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Average Gas Consumption

Discussion in 'Basic Scuba Discussions' started by scubadada, Jul 3, 2016.

What is your average RMV?

  1. less than 0.3 cu ft/min

    4 vote(s)
    1.0%
  2. 0.3-0.39 cu ft/min

    49 vote(s)
    12.5%
  3. 0.4-0.49 cu ft/min

    108 vote(s)
    27.6%
  4. 0.5-0.59 cu ft/min

    115 vote(s)
    29.3%
  5. 0.6-0.69 cu ft/min

    59 vote(s)
    15.1%
  6. 0.7-0.79 cu ft/min

    36 vote(s)
    9.2%
  7. 0.8-0.89 cu ft/min

    9 vote(s)
    2.3%
  8. 0.9-0.99 cu ft/min

    3 vote(s)
    0.8%
  9. greater than or equal to 1.0 cu ft/min

    9 vote(s)
    2.3%
  1. BLACKCRUSADER

    BLACKCRUSADER Manta Ray

    # of Dives: I'm a Fish!
    Location: Taiwan
    968
    571
    93
    You will improve a lot over time. One new diver here has gone from first dives in December 2020 with sac of 20l/min to less than 12l/min from changing the way he dives. But he has now done I think over 50 dives. Regular diving you can improve a lot for sure.
     
  2. JimBlay

    JimBlay Divin' Papaw ScubaBoard Supporter

    # of Dives: 500 - 999
    Location: Southern Florida
    1,003
    1,683
    113
    I'm very late to this thread but better late than never. I just ran a calculation of my average RMV since getting my Perdix AI. That is over my last 119 dives. My average is 0.46 cfm. I've responded to the poll based upon that average.

    I also ran MIN and MAX as well. My MIN was 0.32 cfm and my MAX was 0.61 cfm.

    I was very late coming around to an air integrated computer but I sure do love the data it makes available to me!
     
    inquisit, scubadada and BLACKCRUSADER like this.
  3. scubadada

    scubadada Diver Staff Member ScubaBoard Supporter

    # of Dives: 1,000 - 2,499
    Location: Philadelphia and Boynton Beach
    13,607
    9,679
    113
    Wow, there have been 22 more responses to the 2016 poll since the last update. This is probably one of the most active polls on SB. Remember, you are able to change your vote in this poll if/when your average RMV changes. In the 2016 poll, the median and mode are both 0.5-0.59 cu ft/min. The weighted average also falls in this range. Thanks for all the responses and posts :)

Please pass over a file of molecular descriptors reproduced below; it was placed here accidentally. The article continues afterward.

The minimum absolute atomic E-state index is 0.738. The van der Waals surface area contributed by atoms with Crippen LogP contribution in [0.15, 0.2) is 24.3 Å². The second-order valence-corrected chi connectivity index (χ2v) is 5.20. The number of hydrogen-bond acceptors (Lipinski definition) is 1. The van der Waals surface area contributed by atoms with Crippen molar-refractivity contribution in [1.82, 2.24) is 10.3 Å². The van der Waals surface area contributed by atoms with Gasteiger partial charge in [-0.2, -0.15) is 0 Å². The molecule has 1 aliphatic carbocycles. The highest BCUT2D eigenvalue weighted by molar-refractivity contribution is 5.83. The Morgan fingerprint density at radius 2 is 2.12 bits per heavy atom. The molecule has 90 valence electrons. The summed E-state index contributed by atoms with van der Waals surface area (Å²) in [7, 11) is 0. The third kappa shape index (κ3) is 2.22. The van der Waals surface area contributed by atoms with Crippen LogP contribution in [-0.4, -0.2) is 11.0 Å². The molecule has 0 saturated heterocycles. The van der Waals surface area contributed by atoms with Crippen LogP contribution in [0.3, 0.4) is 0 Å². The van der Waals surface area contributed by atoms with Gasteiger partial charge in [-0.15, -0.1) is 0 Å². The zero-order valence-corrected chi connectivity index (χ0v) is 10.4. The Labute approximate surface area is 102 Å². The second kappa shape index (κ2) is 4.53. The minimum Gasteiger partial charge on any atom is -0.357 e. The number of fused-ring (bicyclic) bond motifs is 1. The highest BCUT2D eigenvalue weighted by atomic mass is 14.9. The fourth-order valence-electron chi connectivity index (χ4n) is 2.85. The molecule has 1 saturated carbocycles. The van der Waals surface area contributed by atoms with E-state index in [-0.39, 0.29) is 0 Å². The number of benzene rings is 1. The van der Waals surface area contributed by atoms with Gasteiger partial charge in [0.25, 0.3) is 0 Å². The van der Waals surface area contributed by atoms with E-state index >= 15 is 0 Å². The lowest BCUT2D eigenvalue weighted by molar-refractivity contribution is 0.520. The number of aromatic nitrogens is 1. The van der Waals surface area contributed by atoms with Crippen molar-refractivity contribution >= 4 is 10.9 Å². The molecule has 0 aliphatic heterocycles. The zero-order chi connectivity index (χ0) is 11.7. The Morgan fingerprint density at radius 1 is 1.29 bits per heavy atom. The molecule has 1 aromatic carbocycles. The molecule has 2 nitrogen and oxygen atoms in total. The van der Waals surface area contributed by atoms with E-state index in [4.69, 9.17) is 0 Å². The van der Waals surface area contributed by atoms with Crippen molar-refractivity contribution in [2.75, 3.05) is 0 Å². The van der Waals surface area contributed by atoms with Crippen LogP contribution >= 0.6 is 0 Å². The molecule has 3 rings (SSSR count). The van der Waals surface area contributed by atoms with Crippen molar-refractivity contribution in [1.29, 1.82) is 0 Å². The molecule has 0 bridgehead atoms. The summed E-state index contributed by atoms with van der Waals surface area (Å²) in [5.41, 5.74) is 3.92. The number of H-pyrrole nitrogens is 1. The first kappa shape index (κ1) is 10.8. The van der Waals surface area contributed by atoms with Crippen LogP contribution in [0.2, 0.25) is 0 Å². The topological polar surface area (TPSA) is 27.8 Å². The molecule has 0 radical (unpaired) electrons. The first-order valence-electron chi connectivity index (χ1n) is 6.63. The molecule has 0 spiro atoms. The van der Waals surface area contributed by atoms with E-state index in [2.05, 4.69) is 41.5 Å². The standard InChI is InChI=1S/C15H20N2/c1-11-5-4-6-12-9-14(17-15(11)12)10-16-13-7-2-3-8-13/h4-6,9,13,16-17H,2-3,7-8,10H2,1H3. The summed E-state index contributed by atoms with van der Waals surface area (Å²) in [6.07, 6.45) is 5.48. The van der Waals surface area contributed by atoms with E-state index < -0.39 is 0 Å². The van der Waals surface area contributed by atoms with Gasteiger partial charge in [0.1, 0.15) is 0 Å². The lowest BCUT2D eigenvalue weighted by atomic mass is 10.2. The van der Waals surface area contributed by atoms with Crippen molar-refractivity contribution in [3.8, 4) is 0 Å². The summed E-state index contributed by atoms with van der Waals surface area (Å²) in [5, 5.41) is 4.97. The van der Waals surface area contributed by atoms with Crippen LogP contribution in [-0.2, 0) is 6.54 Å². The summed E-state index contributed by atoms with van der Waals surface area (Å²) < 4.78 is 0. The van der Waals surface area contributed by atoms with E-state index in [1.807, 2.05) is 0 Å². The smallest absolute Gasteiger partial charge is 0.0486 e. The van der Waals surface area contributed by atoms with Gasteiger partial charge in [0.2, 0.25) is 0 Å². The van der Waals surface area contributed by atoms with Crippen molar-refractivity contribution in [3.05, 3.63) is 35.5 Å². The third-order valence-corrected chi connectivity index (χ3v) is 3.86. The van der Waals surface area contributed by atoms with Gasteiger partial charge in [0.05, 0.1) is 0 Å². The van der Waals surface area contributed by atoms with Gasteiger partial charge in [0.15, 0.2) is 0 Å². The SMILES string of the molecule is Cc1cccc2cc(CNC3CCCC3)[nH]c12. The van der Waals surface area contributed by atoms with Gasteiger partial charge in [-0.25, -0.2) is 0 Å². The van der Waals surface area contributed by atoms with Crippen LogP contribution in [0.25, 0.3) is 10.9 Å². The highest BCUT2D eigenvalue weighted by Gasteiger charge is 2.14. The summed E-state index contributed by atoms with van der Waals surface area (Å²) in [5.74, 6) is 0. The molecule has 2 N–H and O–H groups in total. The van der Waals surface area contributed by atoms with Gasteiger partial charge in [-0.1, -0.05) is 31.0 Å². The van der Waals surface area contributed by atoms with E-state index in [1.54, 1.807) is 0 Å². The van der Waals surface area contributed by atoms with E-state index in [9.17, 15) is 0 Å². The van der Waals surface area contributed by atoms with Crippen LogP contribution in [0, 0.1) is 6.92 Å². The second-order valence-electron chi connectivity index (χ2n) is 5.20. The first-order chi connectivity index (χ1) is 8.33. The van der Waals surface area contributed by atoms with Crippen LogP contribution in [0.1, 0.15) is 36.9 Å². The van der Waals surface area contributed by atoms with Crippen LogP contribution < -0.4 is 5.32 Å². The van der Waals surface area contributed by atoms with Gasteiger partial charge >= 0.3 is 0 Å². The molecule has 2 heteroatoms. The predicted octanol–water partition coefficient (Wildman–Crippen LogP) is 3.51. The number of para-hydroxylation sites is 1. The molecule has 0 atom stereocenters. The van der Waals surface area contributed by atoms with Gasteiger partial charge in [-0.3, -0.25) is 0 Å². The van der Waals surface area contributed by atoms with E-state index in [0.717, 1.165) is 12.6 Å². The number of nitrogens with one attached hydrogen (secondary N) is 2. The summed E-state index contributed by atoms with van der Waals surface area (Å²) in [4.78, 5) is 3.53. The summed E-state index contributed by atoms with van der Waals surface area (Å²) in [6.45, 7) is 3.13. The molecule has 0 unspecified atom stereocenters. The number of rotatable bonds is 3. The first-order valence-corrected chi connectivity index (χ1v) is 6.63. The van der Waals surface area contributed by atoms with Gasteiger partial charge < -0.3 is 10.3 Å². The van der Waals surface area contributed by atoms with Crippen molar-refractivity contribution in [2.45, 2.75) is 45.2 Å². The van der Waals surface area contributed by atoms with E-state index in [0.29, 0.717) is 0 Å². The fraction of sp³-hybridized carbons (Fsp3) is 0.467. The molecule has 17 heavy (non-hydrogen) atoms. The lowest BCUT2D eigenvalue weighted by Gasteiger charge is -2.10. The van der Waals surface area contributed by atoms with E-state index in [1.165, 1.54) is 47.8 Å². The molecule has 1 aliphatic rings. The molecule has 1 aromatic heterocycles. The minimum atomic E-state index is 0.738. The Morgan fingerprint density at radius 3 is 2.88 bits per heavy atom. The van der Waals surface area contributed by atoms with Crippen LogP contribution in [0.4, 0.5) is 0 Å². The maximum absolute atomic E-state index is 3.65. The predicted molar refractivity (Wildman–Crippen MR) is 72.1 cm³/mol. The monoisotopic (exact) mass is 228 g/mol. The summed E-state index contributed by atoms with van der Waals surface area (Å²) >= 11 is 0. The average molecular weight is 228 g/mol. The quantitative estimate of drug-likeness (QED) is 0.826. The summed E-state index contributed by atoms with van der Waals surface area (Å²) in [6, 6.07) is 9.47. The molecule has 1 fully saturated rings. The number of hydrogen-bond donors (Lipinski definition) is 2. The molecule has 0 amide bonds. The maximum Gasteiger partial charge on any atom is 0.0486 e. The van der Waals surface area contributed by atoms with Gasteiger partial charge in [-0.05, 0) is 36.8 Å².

upload_2021-1-13_12-7-45.png upload_2021-1-13_12-8-31.png

    See post #1 for imperial/metric conversion
     
  4. stepfen

    stepfen ScubaBoard Supporter ScubaBoard Supporter

    # of Dives: 200 - 499
    Location: Greece
    702
    511
    93
    Welcome to scubaboard. We have somewhat similar figures (now I am 90kg and 190cm but I use to be around 110kg since I started diving in 2016 and until the end of 2019).
    To get an idea what to expect here is how my SAC evolved over these years:

    Year // No of dives // average SAC (lt/min)
    2016 // 26 // 21.8
    2017 // 29 // 17.1
    2018 // 67 // 16.4
    2019 // 90 // 14.7
    2020 // 55 // 13.3

    First year or so I was trying actively to reduce my SAC (tried breath control, singing while exhaling and whatever other bullsh*t recipe I would find around). Nothing really worked. Then thanks to scubaboard I stopped worrying about SAC itself and focused on diving as much as possible (to become more comfortable underwater) and tried to become a better diver (improve my buoyancy, my trim, my technique etc). Reduction of SAC followed naturally.

    All the best
     
    scubadada and JimBlay like this.
  5. JimBlay

    JimBlay Divin' Papaw ScubaBoard Supporter

    # of Dives: 500 - 999
    Location: Southern Florida
    1,003
    1,683
    113
    That's awesome and I love the data to support it. I've found by experience that the important elements of keeping my SAC down are (1) getting/staying comfortable (2) working as little as possible (3) staying physically fit (4) deep, slow breathing.